I’ve done a few overnight train rides in the US as well. If you can, spring for the sleeper cars. Meals in the dining car are included, and you generally get to sit with other travelers and have a nice conversation with them.
Longest car ride was from Ames, Iowa to Chapel Hill, North Carolina, starting at 5 PM one night in college. Two of us took an ill-fated road trip, rotating drivers every 4 hours or so, and once we arrived in Chapel Hill we both collapsed due to exhaustion. The road trip was ill-fated because my car broke down twice on the way home.
My fellow Minions, I have an idea for a campaign. A campaign so awesome that we must make it happen. We’re all clearly fans of fantastic comedy, and tonight a fantastic comedian came back on the air with a brand new show. That man’s name is Conan O’Brien. This man would not be on the air anymore were it not for a massive groundswell of support from our fellow geeks, and evidence suggests that Conan is a bit of a geek himself. While our masters have geeky tendencies themselves, most of their music is focused more on comedic efforts, but they have a good friend who also would not have an entertainment carrer if not for the support of geeks, and writes mostly about geeky topics himself. A friend who is currently working on a new album with the assistance of They Might Be Giants themselves. A man named Jonathan Coulton. Coulton has long been called JoCo by fans, and O’Brien was dubbed Coco by Tom Hanks, a name that he loathed at first but has since embraced as his supporters dubbed themselves “Team Coco” while campaigning for NBC to keep him on the air. Friends, I ask you today to spread the word and create a movement to have these two people meet. Three words, ten letters, that’s all it will take you to tell others exactly what we want, and what we want is this: JoCo on Coco.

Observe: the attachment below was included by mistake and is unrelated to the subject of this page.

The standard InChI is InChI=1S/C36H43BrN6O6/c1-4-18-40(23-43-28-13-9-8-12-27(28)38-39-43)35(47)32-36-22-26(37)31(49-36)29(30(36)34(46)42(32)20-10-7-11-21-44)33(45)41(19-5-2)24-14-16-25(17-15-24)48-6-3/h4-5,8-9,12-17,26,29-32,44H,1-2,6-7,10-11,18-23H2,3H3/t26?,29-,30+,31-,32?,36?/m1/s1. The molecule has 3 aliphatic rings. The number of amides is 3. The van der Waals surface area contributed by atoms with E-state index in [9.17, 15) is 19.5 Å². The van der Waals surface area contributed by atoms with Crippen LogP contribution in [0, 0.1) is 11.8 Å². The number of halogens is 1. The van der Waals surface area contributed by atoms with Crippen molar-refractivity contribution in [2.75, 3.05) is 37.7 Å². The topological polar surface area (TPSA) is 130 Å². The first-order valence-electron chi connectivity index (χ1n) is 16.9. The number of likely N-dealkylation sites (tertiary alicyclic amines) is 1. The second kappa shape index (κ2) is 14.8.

Help me make this happen.
(Here’s a helpful hashtag for twitter: #JoCoOnCoco)
It’s not so much that we enjoy seeing our favorite performers screw up for the sake of seeing them screw up. (For me, anyway.) It’s more that we enjoy sharing in a genuine human moment, and we feel like we’re participating in the artistic process in some small way by rooting for you to get it right. Plus, you always react to the mistakes in amusing ways. If you threw an Ashlee Simpson style tantrum, it wouldn’t be fun.
Sadly, I haven’t been on the great American road trip yet. Unless you count the family vacation when I was 3 on which my dad attempted to make the 1000+ mile drive from New Hampshire to Florida in one shot. That was… not a good idea.
As for comparative oldness of cities, I live in Boston, which seems old to most Americans. Even to me, on occasion. But some friends and I just got back from a vacation in Rome where the oldness is an order of magnitude greater in places, and that just blows my mind. Here we have “old” structures that are a couple hundred years old. Theirs are a couple of thousand. It’s a little hard to comprehend, but also an inspiring reminder of the continuity of human history.
[Full disclosure: Yes, I studied ancient history in college, so I’m more susceptible to that kind of awe than a lot of people. And to using big words.]
The real question is if cartoon bunny Molly is cuter than cartoon bunny Paul and cartoon bunny Storm.